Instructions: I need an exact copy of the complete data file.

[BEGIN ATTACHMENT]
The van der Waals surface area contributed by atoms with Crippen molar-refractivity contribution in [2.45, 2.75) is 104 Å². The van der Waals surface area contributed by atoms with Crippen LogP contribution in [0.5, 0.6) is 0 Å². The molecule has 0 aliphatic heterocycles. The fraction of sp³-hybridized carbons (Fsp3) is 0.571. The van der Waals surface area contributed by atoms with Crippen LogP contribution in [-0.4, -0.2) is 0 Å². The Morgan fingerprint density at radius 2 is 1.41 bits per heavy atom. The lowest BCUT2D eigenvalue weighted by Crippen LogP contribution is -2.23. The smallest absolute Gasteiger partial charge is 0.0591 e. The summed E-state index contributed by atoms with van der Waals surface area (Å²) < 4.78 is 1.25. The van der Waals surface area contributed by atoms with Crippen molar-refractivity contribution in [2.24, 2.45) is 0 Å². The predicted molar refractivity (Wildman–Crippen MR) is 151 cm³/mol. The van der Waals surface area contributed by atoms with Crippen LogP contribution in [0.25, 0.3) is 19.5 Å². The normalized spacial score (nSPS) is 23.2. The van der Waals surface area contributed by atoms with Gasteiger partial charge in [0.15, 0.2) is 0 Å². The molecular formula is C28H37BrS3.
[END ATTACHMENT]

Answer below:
The van der Waals surface area contributed by atoms with Crippen molar-refractivity contribution in [2.45, 2.75) is 104 Å². The van der Waals surface area contributed by atoms with Crippen LogP contribution in [0.5, 0.6) is 0 Å². The molecule has 0 aliphatic heterocycles. The fraction of sp³-hybridized carbons (Fsp3) is 0.571. The van der Waals surface area contributed by atoms with Crippen LogP contribution in [-0.4, -0.2) is 0 Å². The Morgan fingerprint density at radius 2 is 1.41 bits per heavy atom. The lowest BCUT2D eigenvalue weighted by Crippen LogP contribution is -2.23. The smallest absolute Gasteiger partial charge is 0.0591 e. The summed E-state index contributed by atoms with van der Waals surface area (Å²) < 4.78 is 1.25. The van der Waals surface area contributed by atoms with Crippen molar-refractivity contribution in [2.24, 2.45) is 0 Å². The predicted molar refractivity (Wildman–Crippen MR) is 151 cm³/mol. The van der Waals surface area contributed by atoms with Crippen LogP contribution in [0.25, 0.3) is 19.5 Å². The normalized spacial score (nSPS) is 23.2. The van der Waals surface area contributed by atoms with Gasteiger partial charge in [0.15, 0.2) is 0 Å². The molecular formula is C28H37BrS3.